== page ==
… Except during the “bag skate”. As expected, Vancouver Canucks Head Coach Travis Green whistled gruelling skates for both groups at the end of their respective day-one sessions. Despite the heavy finish, defenceman Oliver Ekman-Larsson was happy to chat with the media afterwards, as was his D-partner for the day Tucker Poolman. Both are new Vancouver Canucks, OEL from Arizona, Poolman an arrival from Winnipeg.
“It was a good day, we did a little bit of everything,” Poolman said. “The drills seemed to come through pretty quick, and we had a good skate at the end as you saw there.”
Don’t read into the pairing. It’s day one, but for what it’s worth, both players enjoyed the experience.
“He’s a real good guy, we had a chance to skate a couple of times before the start of camp here,” Ekman-Larsson said. “He’s a good player, really good in D-zone and moves the puck pretty good too, so I like playing with him.”
The on-ice language of hockey is pretty similar throughout the NHL, although there are subtle differences based on a coach’s system. Today was a learning experience.
“In between the skates we went in and there was a lot of video work talking about the D-zone, and for both of us being new guys we were just talking about the little cues as far as when to go and when to stay,” Poolman pointed out. “Different lingo, when calling for pucks and things to look for, so that was kind of the little things today.”
Barring a Quinn Hughes contract-talks catastrophe, lefty OEL is slated as the key man on the second pair this season. Righthander Poolman is initially thought of as a third-pair guy. It’s definitely his job to lose. He’s used to his position on a depth chart fluctuating.
“I kind of just play wherever coach says and wherever the coach puts me and that’s how it’s always been for me,” Poolman said. “Show up, smile and be ready to go.”
Poolman overcame a concussion and a Covid infection last year, and according to Winnipeg staff he’s more likely to jump into the play offensively than people might expect. He’s somewhat stealthy that way, call it instinctive, and a better player when he’s involved offensively. He progressed last season in his physicality but wouldn’t be considered a “tough guy”. The 28-year-old Dubuque, Iowa native is 6’2″, 200 pounds. Again, his style of play will depend a lot on his pairing.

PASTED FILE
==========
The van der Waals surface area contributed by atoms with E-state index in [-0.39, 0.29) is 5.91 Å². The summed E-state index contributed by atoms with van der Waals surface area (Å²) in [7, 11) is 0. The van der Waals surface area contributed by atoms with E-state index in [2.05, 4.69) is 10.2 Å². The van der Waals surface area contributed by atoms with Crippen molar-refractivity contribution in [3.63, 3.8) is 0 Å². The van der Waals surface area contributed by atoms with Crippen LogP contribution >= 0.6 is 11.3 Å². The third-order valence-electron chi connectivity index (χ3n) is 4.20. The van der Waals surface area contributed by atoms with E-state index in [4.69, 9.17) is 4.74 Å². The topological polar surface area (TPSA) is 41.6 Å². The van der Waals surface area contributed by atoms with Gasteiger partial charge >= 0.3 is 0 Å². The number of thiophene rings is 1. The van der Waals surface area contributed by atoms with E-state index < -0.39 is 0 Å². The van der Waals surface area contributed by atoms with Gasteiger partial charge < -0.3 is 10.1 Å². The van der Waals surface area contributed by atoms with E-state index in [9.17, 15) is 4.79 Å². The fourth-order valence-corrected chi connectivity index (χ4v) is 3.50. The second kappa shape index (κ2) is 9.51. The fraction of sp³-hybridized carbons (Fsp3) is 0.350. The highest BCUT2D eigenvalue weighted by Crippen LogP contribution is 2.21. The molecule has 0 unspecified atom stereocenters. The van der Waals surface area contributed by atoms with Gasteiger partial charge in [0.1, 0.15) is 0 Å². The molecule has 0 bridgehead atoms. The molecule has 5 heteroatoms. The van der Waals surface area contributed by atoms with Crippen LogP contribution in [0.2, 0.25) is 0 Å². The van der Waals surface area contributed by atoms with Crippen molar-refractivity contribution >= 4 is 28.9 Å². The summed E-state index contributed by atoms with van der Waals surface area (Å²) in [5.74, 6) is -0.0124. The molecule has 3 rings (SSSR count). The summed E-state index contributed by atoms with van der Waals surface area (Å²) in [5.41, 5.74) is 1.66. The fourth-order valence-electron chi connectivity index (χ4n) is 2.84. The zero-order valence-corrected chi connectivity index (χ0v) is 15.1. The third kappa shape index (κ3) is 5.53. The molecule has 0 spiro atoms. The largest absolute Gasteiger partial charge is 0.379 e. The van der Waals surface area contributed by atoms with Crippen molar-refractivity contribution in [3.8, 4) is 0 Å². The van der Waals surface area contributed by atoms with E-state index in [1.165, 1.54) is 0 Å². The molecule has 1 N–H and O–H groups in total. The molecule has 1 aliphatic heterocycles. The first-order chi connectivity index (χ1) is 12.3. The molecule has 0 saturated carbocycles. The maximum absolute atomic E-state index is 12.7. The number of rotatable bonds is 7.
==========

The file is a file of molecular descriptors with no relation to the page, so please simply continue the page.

“Obviously with a new team you’ve got to make connections, earn the respect of the coach and your teammates, get to know your teammates,” Poolman added. “I just try to play a simple, hard game, nothing too flashy, but (will) try to add a little more offense than last year and if the play is there try to make it.”
Meanwhile, OEL is coming off what most, himself included, consider two or three sub-par seasons. He first insisted that he doesn’t blame his play on lingering in Arizona far too long or losing his passion there, but then suggested the time for a change was due.
“Not at all, not at all,” he professed. “I still wake up and love what I do. It’s like any business, there’s gonna be days you struggle a little bit and the last couple of years there’s been more days like that, but I think I’ve learned a lot from that. Even if I was struggling I was working hard to fight through it and that’s the mindset that I have. I’m super excited, happy to get a fresh start here, and I feel like I’m a really good player still and I have a lot left in me.”
So maybe Poolman is under-rated and maybe OEL’s demise is over-rated. If so, it’s good news for these “new guys” and for the Vancouver Canucks. As camp continues, it’ll be more communication, familiarization, and trying to establish team chemistry.
As for the heavy skate to finish day one:
“Every year you do a hard one, but that was definitely up there,” Poolman said.
“It was tough one, but we knew that coming in, right?” OEL added. “I haven’t been doing a lot of these skates before this, but it was a good practice, there was some good plays, and the guys were working really hard. So that’s all we we were looking for … so good start.”
Day two starts at 9 am Friday.